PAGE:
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What’s the difference between working your core and working your abdominals?

The question

What is the difference between working your core, and working abdominal muscles? I think of them as basically the same thing.

The answer

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Your confusion is understandable, since the two terms are often used interchangeably.

Abdominal training refers to exercises that isolate your rectus abdominis and obliques. Rectus abdominis muscles are the superficial abdominals that run up the front of your stomach, often known as the six-pack. They curl the spine forward. The obliques, which run from your waist inward, are responsible for rotating and laterally bending the spine.

The core is made up of the muscles between your knees and your shoulders. When you train the core, the purpose is to train the core muscles as a unit.

A well-functioning core helps stabilize the spine and pelvis. It also improves force production and force transfer. For example, when you throw a baseball, the core helps transfer force from the lower body through the core and out the arm, resulting in a more powerful throw. It also helps with force reduction so you can catch a moving object without injuring the shoulder or spine, as well as promote neuromuscular efficiency.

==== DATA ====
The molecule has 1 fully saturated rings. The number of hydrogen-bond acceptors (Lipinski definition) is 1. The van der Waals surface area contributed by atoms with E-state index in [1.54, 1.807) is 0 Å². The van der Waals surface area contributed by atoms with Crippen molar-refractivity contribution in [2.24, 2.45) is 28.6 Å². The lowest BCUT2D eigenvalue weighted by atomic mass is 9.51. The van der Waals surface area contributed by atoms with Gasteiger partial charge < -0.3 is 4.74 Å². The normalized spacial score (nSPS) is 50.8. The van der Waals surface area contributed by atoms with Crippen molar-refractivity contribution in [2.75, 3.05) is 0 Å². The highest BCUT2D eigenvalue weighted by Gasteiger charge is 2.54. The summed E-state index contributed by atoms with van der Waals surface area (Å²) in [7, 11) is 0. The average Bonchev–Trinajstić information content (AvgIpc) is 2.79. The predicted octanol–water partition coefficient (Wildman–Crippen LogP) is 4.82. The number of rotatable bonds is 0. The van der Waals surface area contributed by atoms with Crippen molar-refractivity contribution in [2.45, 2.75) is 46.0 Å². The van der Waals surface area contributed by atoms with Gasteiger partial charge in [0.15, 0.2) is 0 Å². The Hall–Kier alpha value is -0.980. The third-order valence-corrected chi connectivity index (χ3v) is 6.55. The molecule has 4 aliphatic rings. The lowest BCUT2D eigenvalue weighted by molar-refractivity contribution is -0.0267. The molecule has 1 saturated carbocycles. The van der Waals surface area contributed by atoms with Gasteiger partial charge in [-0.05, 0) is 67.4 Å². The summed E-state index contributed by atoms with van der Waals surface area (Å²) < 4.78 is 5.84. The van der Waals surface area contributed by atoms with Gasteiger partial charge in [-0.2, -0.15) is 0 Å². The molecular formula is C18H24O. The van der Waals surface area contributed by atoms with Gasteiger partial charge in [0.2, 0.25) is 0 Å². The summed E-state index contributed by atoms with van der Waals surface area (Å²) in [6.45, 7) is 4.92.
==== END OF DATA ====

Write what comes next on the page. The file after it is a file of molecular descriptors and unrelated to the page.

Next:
Physiotherapists will often split the core into outer-unit and inner-unit muscles. The outer unit refers to the large muscles that are responsible for gross motions and force production. The inner unit refers to the smaller muscles that help the intersegmental stabilization of the spine and improve neuromuscular efficiency.

Trainer's tip

To help decipher if a movement should be classified as an abdominal or a core exercise, ask yourself: Is the exercise functional? Core exercises tend to be functional to prepare you for the demands of daily life (the intent of the exercise is not simply aesthetic). Abdominal training isolates individual muscles and typically intends to produce particular aesthetic changes.

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Send certified personal trainer Kathleen Trotter your fitness questions at

The content provided in The Globe and Mail's Ask a Health Expert centre is for information purposes only and is neither intended to be relied upon nor to be a substitute for professional medical advice, diagnosis or treatment

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